WP2AHW (W2SC op) Score (Part I)

tom georgens tom=georgens%Eng%OpenSys at fishbowl02.lss.emc.com
Fri May 31 09:54:14 EDT 1996

This message is in two parts as my mailer does strange things over 6000

                  CQ WORLD WIDE PREFIX CONTEST -- 1996

      Call: WP2AHW (W2SC op)         Country:  US Virgin Is.
      Mode: CW                       Category: Single Operator


      160        0        0   0.0        0
       80       70      356   5.1        4 	Inverted V
       40     1083     5852   5.4      404	C4-XL
       20     1783     4762   2.7      331	  "
       15      586     1601   2.7       87	  "
       10       40      101   2.5        5	  "

     Totals   3562    12672   3.6      831  =   10,530,432

My trip to KP2 was something of an impulse at a time of weakness.
Shortly after a very enjoyable weekend at K5ZD's in the ARRL DX
SSB contest, KE2VB put up a spot on the reflector indicating that the
WP2AHW station was available for the WPX contests due to a  cancellation.
Still being pumped up after the contest weekend plus having heard the
loud WP2AHW signal many times, I contacted Larry and quickly reserved the
WPX CW weekend.  I had vowed for the last few years to operate "from
the other side" but never took the appropriate steps.  This time I did
not want to pass up the opportunity although it was not the ideal contest
or time of year to travel to the Caribbean.  My wife was very supportive
even though we already had a ten day family vacation planned for mid 
April in Puerto Vallarta plus Dayton was the weekend before the WPX.  In
addition, I started a new assignment at work in April that represented
a career change.

After exchanging several E-mails with Larry (KE2VB),  I had a relatively
good understanding of the installation and the items I needed to bring.
This was capped by an eyeball conversation in Dayton where I got a dump
on propagation, strategy, and non ham activities.  His enthusiasm was
clearly evident.

I decided to bring a TL-922 amplifier along plus a number of incidentals.
The station already has a resident FT1000D.  I have the same radio at home
so could be relatively certain that I had all of the right cables and
connectors.  The Amplifier was just too heavy to carry on so I removed the
tubes and checked the amplifier as baggage.  Upon arrival in St. Croix
all of the bags arrived except the amp.  Upon investigation I was told 
that due to a weight imbalance, the box was still in San Juan and would 
be on the next flight in an hour.  Once again, the box was not on that
flight either due to the same imbalance.  I was then informed that "boxes"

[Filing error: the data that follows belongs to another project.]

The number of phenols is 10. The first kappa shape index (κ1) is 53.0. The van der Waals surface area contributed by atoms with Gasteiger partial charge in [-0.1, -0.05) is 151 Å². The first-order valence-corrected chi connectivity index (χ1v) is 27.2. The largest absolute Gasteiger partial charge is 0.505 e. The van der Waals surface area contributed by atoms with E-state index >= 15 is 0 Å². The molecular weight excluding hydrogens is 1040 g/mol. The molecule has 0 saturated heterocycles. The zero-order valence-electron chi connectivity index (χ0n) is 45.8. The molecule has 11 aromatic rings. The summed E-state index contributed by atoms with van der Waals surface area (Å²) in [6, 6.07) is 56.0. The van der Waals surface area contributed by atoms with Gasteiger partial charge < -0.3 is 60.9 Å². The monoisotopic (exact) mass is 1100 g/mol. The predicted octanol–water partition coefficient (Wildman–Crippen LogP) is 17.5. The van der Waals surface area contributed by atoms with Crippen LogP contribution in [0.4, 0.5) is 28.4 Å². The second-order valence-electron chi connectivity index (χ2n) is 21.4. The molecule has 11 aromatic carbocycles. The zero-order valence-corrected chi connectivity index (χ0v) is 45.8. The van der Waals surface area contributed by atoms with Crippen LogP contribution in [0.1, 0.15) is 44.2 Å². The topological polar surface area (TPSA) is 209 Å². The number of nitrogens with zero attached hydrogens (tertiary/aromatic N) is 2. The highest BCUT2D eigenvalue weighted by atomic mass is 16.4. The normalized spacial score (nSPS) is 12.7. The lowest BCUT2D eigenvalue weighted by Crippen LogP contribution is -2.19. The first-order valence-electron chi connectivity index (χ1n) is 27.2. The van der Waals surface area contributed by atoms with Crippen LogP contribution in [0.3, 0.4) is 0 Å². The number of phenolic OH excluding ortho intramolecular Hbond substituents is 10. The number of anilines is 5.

were the lowest priority items and would be removed whenever this weight
situation occurs.  In addition, they will only deliver luggage that 
arrives late but will not do the same for boxes.  At this point my wife
offered that we should go to the house and she would go back and get
the amp.

The drive to the station consisted of a 15 minute hill climb to a location
that defies description.  Although I had seen pictures of the place and 
heard various descriptions, nothing came close to actually capturing
the full impact of the site.  It is billed as the highest residence on
the island but it absolutely towers over all of St. Croix.  It seemed like
we were still on the plane.

I immediately started assembling the station.  Larry has done an excellent
job with the place.  There is a 40' aluminum tower with a Force 12 C4-XL
and several wire antennas for 80 and 160.  All of the wire antennas and
feedlines were all coiled and ready for assembly at the foot of the 
tower.  Since it was only my wife and I, I set up the station in the
second bedroom about 10 feet from the tower.  All of the cables came 
through a sliding glass door to an operating position that faced north.
While operating, it was very inspiring to look out over nothing but water
for 180 degrees.  Actually, the water is over a mile away but at an 
elevation of about 900 feet, it seemed like I was right on the ocean.
I had the beam, rotor, and FT1000 set up by the time my wife returned
with the amplifier (and a bent luggage cart).  It was Wednesday and, after
a couple hours, the station was all set except for the 80/160 meter 

Larry has dipoles available for both 80 and 75 set up as full slopers and 
an inverted vee for 160.  In additional, there was a 160 inverted L that
was a surprise.  After some thought, I was not happy with the sloping
dipoles facing SE or SW.  I decided to just use the 80 dipole as an
inverted vee expecting that the awesome location would make this antenna
work.  For 160, I was not very optimistic so I simply connected up the
inverted L but never actually used it to make any contacts.  

By mid morning on Thursday, I was all set and just need to do a little 
listening to get some feel for propagation.  Did a couple hours of 
listening over next few days at various key times (sunrise, sunset,
mid morning, mid afternoon).  Basically, my understanding was that
there was a Europe and JA opening on 20 shortly after sunrise and
then the bands went quiet until after noon.  In the afternoon there
was Europe on  15 and 20 with 40 starting around 6PM.  Other than 
that, I was just going to wing it.

On Friday morning, the permanent resident at the house arrived with fresh
gas for the generator.  I knew the generator existed but I really had no
great desire to actually use it.  I asked the guy how often the power 
goes out and got dead silence.  Eventually, he replied "not often, about
every ten days."  At this point I decided it was worth a generator 
lesson.  Not only did it have conventional 110 outlets, Larry had
made a 220 cable as well so full operations could be maintained in the 
of a power loss.

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